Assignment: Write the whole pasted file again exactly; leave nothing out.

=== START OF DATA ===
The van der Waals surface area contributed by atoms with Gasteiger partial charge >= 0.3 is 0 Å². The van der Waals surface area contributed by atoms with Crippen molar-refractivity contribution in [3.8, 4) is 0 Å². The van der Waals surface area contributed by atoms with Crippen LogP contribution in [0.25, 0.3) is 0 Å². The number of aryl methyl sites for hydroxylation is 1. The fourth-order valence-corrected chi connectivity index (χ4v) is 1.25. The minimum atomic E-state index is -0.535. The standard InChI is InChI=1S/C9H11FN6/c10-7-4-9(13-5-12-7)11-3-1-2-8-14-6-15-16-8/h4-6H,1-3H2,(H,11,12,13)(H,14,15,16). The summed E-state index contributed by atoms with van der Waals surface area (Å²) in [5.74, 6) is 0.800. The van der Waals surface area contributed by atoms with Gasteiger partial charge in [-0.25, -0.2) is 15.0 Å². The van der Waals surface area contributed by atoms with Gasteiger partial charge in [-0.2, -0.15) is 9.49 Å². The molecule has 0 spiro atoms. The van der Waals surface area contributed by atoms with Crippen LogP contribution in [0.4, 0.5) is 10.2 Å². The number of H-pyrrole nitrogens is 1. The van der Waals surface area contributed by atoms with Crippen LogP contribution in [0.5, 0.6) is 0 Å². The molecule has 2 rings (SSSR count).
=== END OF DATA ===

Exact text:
The van der Waals surface area contributed by atoms with Gasteiger partial charge >= 0.3 is 0 Å². The van der Waals surface area contributed by atoms with Crippen molar-refractivity contribution in [3.8, 4) is 0 Å². The van der Waals surface area contributed by atoms with Crippen LogP contribution in [0.25, 0.3) is 0 Å². The number of aryl methyl sites for hydroxylation is 1. The fourth-order valence-corrected chi connectivity index (χ4v) is 1.25. The minimum atomic E-state index is -0.535. The standard InChI is InChI=1S/C9H11FN6/c10-7-4-9(13-5-12-7)11-3-1-2-8-14-6-15-16-8/h4-6H,1-3H2,(H,11,12,13)(H,14,15,16). The summed E-state index contributed by atoms with van der Waals surface area (Å²) in [5.74, 6) is 0.800. The van der Waals surface area contributed by atoms with Gasteiger partial charge in [-0.25, -0.2) is 15.0 Å². The van der Waals surface area contributed by atoms with Gasteiger partial charge in [-0.2, -0.15) is 9.49 Å². The molecule has 0 spiro atoms. The van der Waals surface area contributed by atoms with Crippen LogP contribution in [0.4, 0.5) is 10.2 Å². The number of H-pyrrole nitrogens is 1. The van der Waals surface area contributed by atoms with Crippen LogP contribution in [0.5, 0.6) is 0 Å². The molecule has 2 rings (SSSR count).